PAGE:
The Pennsylvania Public Works Bond Act permits unpaid second tier subcontractors and supplier (i.e. sub-subcontractors) to make payment bond claims.  However, the “safe harbor,” provision of the Pennsylvania Prompt Pay Act bars payment bond claims by second-tier subcontractors and suppliers once a general contractor makes payment to a subcontractor in privity with those second-tier subcontractors.  The policy behind this is simple – a general contractor should not have to pay twice.

However, according to a recent Commonwealth Court decision, Berks Products Corporation v. Arch Insurance Company, 2013 WL 3753971, sureties effectively waive the safe harbor protections by utilizing standard bond claim language in their payment bonds.  Berks Products is a straight-forward bond claim case.  Arch issued a payment bond on behalf of its general contractor principal, Skepton Construction, for a school construction project.  Berks Products was a supplier to one of Skepton’s subcontractors, R.A. Tauber.  Tauber became insolvent and filed for bankruptcy and failed to pay Berks Products for $52,679.26 worth of materials.  Berks Products, therefore, brought a payment bond claim against, Arch Insurance Company.  Arch claimed that Skepton, the principal, had paid Tauber in full, and, therefore, the “safe harbor” provisions of the Prompt Payment Act barred Berks Product’s bond claim.  The trial court disagreed and entered summary judgment in favor of Berks Products.  Arch appealed and the Commonwealth Court affirmed.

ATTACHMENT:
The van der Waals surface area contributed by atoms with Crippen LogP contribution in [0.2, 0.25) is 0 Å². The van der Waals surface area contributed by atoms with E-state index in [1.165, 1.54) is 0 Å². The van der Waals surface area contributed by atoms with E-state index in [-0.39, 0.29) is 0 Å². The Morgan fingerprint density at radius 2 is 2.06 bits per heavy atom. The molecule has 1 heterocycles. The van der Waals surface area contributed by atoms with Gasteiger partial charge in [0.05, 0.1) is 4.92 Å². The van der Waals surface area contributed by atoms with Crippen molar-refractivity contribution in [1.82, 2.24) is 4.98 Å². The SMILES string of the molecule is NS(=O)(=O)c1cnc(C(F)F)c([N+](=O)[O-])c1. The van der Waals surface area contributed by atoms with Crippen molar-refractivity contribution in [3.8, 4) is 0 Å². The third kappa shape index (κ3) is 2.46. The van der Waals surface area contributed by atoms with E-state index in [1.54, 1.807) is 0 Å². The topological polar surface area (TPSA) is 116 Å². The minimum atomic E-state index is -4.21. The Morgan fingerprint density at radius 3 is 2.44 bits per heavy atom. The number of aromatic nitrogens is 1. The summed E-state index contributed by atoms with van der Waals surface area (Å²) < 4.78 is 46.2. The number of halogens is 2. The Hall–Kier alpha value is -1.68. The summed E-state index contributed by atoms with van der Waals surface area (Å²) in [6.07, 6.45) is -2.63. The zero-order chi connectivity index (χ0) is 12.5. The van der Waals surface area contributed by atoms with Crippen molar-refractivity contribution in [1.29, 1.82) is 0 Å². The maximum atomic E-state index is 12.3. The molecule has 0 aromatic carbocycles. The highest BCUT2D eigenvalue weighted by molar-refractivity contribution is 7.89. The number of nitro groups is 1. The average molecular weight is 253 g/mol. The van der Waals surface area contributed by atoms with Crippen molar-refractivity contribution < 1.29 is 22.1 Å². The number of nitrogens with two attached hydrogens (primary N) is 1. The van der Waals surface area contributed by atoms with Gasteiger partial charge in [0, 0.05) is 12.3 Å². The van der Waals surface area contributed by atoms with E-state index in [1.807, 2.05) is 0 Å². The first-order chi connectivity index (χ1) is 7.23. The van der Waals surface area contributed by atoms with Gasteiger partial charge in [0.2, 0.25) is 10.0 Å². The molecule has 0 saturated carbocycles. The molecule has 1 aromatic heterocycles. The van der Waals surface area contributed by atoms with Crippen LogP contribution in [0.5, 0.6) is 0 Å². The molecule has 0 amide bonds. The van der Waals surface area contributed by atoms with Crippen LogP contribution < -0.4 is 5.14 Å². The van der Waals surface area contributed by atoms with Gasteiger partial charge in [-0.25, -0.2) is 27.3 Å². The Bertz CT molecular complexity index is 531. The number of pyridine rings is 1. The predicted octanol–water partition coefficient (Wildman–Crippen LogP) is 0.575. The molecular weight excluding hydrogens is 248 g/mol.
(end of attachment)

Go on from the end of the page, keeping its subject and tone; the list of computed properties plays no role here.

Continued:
The Commonwealth Court started by quoting from the language of Arch’s payment bond noting which stated”

 “[T]he terms and conditions of this Bond are and shall be that if the Principal and any subcontractor of the Principal to whom any portion of the work under the Agreement shall be subcontracted, and if all assignees of the Principal and of any such subcontractor, promptly shall pay or shall cause to be paid, in full, all money which may be due any claimant supplying labor or materials in the protection and performance of the work in accordance with the Agreement and in accordance with the Contract Documents … for material furnished or labor supplies or labor performed, then this Bond shall be void; otherwise, the Bond shall be and shall remain in force and effect.”

As Arch correctly pointed out, this language is standard in all public works payment bonds.  The Commonwealth Court held, however, that this standard language effectively waives the safe harbor protections because the above cited language stated the bond would remain in effect until Skepton “and any of [its] subcontractors” made full payment for labor and materials provided.  The Commonwealth Court also concluded that its decision was not at odds with its oft cited Trumbull decision and not in conflict with the Bond Law.

It is not clear if Arch filed a writ of cert with the Supreme Court of Pennsylvania asking it to review the Commonwealth Court’s decision.  If not and this decision stands, sureties would be wise to change their standard payment bond language for Pennsylvania public works payment bonds.

Looking for last minute CLE credits?  Please join me on August 30, 2011 for at 12:30 p.m. for a 2 credit CLE “A Primer on Mechanics’ Liens and Bond Claims.”

We will address:

•Who can file a mechanics lien claim?

•What projects are subject to a mechanics lien claim?

•What are the specific requirements for filing a mechanics lien claim?

•Common mistakes made that caused mechanics lien claims to be stricken.

•When are payment and performance bonds required?

•Who can make a claim on a performance or payment bond?

•What are the requirements for making a performance or payment bond claim?